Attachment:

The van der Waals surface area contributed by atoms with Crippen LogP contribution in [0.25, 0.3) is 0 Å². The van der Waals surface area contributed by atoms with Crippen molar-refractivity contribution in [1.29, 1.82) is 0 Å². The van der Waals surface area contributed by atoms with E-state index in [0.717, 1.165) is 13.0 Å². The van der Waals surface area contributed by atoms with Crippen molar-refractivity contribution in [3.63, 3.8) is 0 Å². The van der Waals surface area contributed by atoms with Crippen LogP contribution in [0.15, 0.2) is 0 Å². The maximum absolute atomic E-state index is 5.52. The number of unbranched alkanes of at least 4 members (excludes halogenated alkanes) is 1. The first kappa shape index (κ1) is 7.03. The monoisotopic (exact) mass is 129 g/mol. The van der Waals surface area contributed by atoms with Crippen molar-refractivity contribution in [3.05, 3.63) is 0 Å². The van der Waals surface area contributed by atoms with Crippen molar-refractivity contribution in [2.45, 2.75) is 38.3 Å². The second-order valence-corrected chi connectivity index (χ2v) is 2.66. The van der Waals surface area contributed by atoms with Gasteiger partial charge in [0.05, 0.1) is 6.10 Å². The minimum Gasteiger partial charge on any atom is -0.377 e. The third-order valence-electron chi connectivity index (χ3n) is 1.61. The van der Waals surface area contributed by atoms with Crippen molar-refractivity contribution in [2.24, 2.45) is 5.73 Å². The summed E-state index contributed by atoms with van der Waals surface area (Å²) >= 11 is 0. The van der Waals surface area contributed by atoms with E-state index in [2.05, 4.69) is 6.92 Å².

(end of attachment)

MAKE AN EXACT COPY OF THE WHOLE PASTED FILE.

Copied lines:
The van der Waals surface area contributed by atoms with Crippen LogP contribution in [0.25, 0.3) is 0 Å². The van der Waals surface area contributed by atoms with Crippen molar-refractivity contribution in [1.29, 1.82) is 0 Å². The van der Waals surface area contributed by atoms with E-state index in [0.717, 1.165) is 13.0 Å². The van der Waals surface area contributed by atoms with Crippen molar-refractivity contribution in [3.63, 3.8) is 0 Å². The van der Waals surface area contributed by atoms with Crippen LogP contribution in [0.15, 0.2) is 0 Å². The maximum absolute atomic E-state index is 5.52. The number of unbranched alkanes of at least 4 members (excludes halogenated alkanes) is 1. The first kappa shape index (κ1) is 7.03. The monoisotopic (exact) mass is 129 g/mol. The van der Waals surface area contributed by atoms with Crippen molar-refractivity contribution in [3.05, 3.63) is 0 Å². The van der Waals surface area contributed by atoms with Crippen molar-refractivity contribution in [2.45, 2.75) is 38.3 Å². The second-order valence-corrected chi connectivity index (χ2v) is 2.66. The van der Waals surface area contributed by atoms with Gasteiger partial charge in [0.05, 0.1) is 6.10 Å². The minimum Gasteiger partial charge on any atom is -0.377 e. The third-order valence-electron chi connectivity index (χ3n) is 1.61. The van der Waals surface area contributed by atoms with Crippen molar-refractivity contribution in [2.24, 2.45) is 5.73 Å². The summed E-state index contributed by atoms with van der Waals surface area (Å²) >= 11 is 0. The van der Waals surface area contributed by atoms with E-state index in [2.05, 4.69) is 6.92 Å².